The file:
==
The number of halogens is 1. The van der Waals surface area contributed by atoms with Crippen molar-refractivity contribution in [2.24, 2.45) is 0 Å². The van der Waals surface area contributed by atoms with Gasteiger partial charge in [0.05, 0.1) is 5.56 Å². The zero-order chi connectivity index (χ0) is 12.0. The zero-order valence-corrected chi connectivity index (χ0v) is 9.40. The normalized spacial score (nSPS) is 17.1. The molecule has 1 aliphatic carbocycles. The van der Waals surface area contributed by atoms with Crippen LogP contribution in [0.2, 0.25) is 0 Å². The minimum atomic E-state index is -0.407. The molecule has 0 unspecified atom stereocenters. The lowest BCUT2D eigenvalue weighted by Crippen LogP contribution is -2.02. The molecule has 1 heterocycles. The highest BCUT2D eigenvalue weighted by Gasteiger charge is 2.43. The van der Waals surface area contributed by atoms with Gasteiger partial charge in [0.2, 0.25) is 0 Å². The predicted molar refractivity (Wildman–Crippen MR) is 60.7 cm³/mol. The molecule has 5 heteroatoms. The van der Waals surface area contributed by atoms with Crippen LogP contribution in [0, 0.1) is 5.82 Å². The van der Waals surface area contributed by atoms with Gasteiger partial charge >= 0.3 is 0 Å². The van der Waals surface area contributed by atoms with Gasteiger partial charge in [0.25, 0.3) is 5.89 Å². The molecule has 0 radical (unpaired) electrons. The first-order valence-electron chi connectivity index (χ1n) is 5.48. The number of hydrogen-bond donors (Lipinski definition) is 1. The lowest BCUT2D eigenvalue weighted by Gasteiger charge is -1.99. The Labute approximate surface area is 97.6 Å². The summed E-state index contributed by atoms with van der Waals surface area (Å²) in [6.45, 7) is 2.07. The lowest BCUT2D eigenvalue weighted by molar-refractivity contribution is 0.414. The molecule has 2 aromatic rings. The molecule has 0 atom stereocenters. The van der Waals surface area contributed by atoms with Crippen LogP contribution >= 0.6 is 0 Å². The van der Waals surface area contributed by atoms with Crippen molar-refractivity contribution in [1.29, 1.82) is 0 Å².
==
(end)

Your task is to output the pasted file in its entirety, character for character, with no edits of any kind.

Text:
The number of halogens is 1. The van der Waals surface area contributed by atoms with Crippen molar-refractivity contribution in [2.24, 2.45) is 0 Å². The van der Waals surface area contributed by atoms with Gasteiger partial charge in [0.05, 0.1) is 5.56 Å². The zero-order chi connectivity index (χ0) is 12.0. The zero-order valence-corrected chi connectivity index (χ0v) is 9.40. The normalized spacial score (nSPS) is 17.1. The molecule has 1 aliphatic carbocycles. The van der Waals surface area contributed by atoms with Crippen LogP contribution in [0.2, 0.25) is 0 Å². The minimum atomic E-state index is -0.407. The molecule has 0 unspecified atom stereocenters. The lowest BCUT2D eigenvalue weighted by Crippen LogP contribution is -2.02. The molecule has 1 heterocycles. The highest BCUT2D eigenvalue weighted by Gasteiger charge is 2.43. The van der Waals surface area contributed by atoms with Gasteiger partial charge in [0.2, 0.25) is 0 Å². The predicted molar refractivity (Wildman–Crippen MR) is 60.7 cm³/mol. The molecule has 5 heteroatoms. The van der Waals surface area contributed by atoms with Crippen LogP contribution in [0, 0.1) is 5.82 Å². The van der Waals surface area contributed by atoms with Gasteiger partial charge >= 0.3 is 0 Å². The van der Waals surface area contributed by atoms with Gasteiger partial charge in [0.25, 0.3) is 5.89 Å². The molecule has 0 radical (unpaired) electrons. The first-order valence-electron chi connectivity index (χ1n) is 5.48. The number of hydrogen-bond donors (Lipinski definition) is 1. The lowest BCUT2D eigenvalue weighted by Gasteiger charge is -1.99. The Labute approximate surface area is 97.6 Å². The summed E-state index contributed by atoms with van der Waals surface area (Å²) in [6.45, 7) is 2.07. The lowest BCUT2D eigenvalue weighted by molar-refractivity contribution is 0.414. The molecule has 2 aromatic rings. The molecule has 0 atom stereocenters. The van der Waals surface area contributed by atoms with Crippen LogP contribution >= 0.6 is 0 Å². The van der Waals surface area contributed by atoms with Crippen molar-refractivity contribution in [1.29, 1.82) is 0 Å².